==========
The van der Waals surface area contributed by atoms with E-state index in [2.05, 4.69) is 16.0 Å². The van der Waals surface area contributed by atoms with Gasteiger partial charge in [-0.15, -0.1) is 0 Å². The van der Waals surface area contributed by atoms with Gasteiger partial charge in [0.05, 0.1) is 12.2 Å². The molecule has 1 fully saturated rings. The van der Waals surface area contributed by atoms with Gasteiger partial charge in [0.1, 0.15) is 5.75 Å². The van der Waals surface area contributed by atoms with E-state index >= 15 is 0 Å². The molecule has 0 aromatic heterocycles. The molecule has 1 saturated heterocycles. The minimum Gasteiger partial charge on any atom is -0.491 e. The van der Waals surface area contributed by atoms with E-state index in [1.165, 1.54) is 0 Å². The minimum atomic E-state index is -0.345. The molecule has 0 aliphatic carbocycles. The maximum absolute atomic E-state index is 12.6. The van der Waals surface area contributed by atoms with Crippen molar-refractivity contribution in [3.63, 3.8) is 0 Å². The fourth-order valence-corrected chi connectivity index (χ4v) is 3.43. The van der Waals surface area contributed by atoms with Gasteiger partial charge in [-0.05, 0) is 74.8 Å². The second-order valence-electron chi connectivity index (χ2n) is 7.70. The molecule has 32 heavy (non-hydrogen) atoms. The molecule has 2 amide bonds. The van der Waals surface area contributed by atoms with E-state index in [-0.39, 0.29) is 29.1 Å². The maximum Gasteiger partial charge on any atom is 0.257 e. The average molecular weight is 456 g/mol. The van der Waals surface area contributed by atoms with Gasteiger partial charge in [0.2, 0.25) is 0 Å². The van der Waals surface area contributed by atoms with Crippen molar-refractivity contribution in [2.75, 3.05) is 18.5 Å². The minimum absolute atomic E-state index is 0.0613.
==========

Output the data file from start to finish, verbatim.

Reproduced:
The van der Waals surface area contributed by atoms with E-state index in [2.05, 4.69) is 16.0 Å². The van der Waals surface area contributed by atoms with Gasteiger partial charge in [-0.15, -0.1) is 0 Å². The van der Waals surface area contributed by atoms with Gasteiger partial charge in [0.05, 0.1) is 12.2 Å². The molecule has 1 fully saturated rings. The van der Waals surface area contributed by atoms with Gasteiger partial charge in [0.1, 0.15) is 5.75 Å². The van der Waals surface area contributed by atoms with E-state index >= 15 is 0 Å². The molecule has 0 aromatic heterocycles. The molecule has 1 saturated heterocycles. The minimum Gasteiger partial charge on any atom is -0.491 e. The van der Waals surface area contributed by atoms with E-state index in [1.165, 1.54) is 0 Å². The minimum atomic E-state index is -0.345. The molecule has 0 aliphatic carbocycles. The maximum absolute atomic E-state index is 12.6. The van der Waals surface area contributed by atoms with Crippen molar-refractivity contribution in [3.63, 3.8) is 0 Å². The fourth-order valence-corrected chi connectivity index (χ4v) is 3.43. The van der Waals surface area contributed by atoms with Gasteiger partial charge in [-0.05, 0) is 74.8 Å². The second-order valence-electron chi connectivity index (χ2n) is 7.70. The molecule has 32 heavy (non-hydrogen) atoms. The molecule has 2 amide bonds. The van der Waals surface area contributed by atoms with E-state index in [-0.39, 0.29) is 29.1 Å². The maximum Gasteiger partial charge on any atom is 0.257 e. The average molecular weight is 456 g/mol. The van der Waals surface area contributed by atoms with Gasteiger partial charge in [0.2, 0.25) is 0 Å². The van der Waals surface area contributed by atoms with Crippen molar-refractivity contribution in [2.75, 3.05) is 18.5 Å². The minimum absolute atomic E-state index is 0.0613.